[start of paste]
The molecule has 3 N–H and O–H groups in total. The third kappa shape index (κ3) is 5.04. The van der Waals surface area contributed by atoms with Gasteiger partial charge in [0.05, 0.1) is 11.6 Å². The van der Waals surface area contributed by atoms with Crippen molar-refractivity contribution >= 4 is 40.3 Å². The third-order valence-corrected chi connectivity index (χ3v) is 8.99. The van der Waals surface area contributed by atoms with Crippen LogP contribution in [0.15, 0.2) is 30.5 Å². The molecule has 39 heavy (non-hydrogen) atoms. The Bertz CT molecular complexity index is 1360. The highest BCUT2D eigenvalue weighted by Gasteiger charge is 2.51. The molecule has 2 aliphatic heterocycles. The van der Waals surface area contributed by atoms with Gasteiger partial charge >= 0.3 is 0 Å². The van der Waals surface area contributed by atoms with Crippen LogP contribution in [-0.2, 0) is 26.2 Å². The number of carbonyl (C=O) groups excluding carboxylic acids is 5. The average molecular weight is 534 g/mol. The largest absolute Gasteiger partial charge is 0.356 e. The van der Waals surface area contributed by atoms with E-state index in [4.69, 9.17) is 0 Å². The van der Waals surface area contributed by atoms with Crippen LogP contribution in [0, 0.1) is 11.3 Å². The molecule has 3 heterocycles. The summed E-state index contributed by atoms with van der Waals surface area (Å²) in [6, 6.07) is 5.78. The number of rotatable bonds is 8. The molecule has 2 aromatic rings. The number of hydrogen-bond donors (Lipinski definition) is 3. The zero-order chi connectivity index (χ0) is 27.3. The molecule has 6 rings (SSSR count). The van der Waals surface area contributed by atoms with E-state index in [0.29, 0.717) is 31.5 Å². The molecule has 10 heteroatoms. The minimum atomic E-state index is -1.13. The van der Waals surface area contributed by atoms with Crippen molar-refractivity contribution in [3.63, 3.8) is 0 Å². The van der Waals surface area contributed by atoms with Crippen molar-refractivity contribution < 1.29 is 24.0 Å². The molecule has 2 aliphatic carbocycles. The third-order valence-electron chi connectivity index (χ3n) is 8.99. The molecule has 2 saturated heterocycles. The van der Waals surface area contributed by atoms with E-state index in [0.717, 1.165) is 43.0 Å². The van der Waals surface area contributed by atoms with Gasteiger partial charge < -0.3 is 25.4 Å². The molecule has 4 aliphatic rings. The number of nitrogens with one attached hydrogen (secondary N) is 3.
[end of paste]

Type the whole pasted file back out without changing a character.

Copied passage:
The molecule has 3 N–H and O–H groups in total. The third kappa shape index (κ3) is 5.04. The van der Waals surface area contributed by atoms with Gasteiger partial charge in [0.05, 0.1) is 11.6 Å². The van der Waals surface area contributed by atoms with Crippen molar-refractivity contribution >= 4 is 40.3 Å². The third-order valence-corrected chi connectivity index (χ3v) is 8.99. The van der Waals surface area contributed by atoms with Crippen LogP contribution in [0.15, 0.2) is 30.5 Å². The molecule has 39 heavy (non-hydrogen) atoms. The Bertz CT molecular complexity index is 1360. The highest BCUT2D eigenvalue weighted by Gasteiger charge is 2.51. The molecule has 2 aliphatic heterocycles. The van der Waals surface area contributed by atoms with Gasteiger partial charge >= 0.3 is 0 Å². The van der Waals surface area contributed by atoms with Crippen LogP contribution in [-0.2, 0) is 26.2 Å². The number of carbonyl (C=O) groups excluding carboxylic acids is 5. The average molecular weight is 534 g/mol. The largest absolute Gasteiger partial charge is 0.356 e. The van der Waals surface area contributed by atoms with E-state index in [4.69, 9.17) is 0 Å². The van der Waals surface area contributed by atoms with Crippen LogP contribution in [0, 0.1) is 11.3 Å². The molecule has 3 heterocycles. The summed E-state index contributed by atoms with van der Waals surface area (Å²) in [6, 6.07) is 5.78. The number of rotatable bonds is 8. The molecule has 2 aromatic rings. The number of hydrogen-bond donors (Lipinski definition) is 3. The zero-order chi connectivity index (χ0) is 27.3. The molecule has 6 rings (SSSR count). The van der Waals surface area contributed by atoms with E-state index in [0.29, 0.717) is 31.5 Å². The molecule has 10 heteroatoms. The minimum atomic E-state index is -1.13. The van der Waals surface area contributed by atoms with Crippen molar-refractivity contribution in [3.63, 3.8) is 0 Å². The van der Waals surface area contributed by atoms with Crippen molar-refractivity contribution < 1.29 is 24.0 Å². The molecule has 2 aliphatic carbocycles. The third-order valence-electron chi connectivity index (χ3n) is 8.99. The molecule has 2 saturated heterocycles. The van der Waals surface area contributed by atoms with E-state index in [0.717, 1.165) is 43.0 Å². The van der Waals surface area contributed by atoms with Gasteiger partial charge < -0.3 is 25.4 Å². The molecule has 4 aliphatic rings. The number of nitrogens with one attached hydrogen (secondary N) is 3.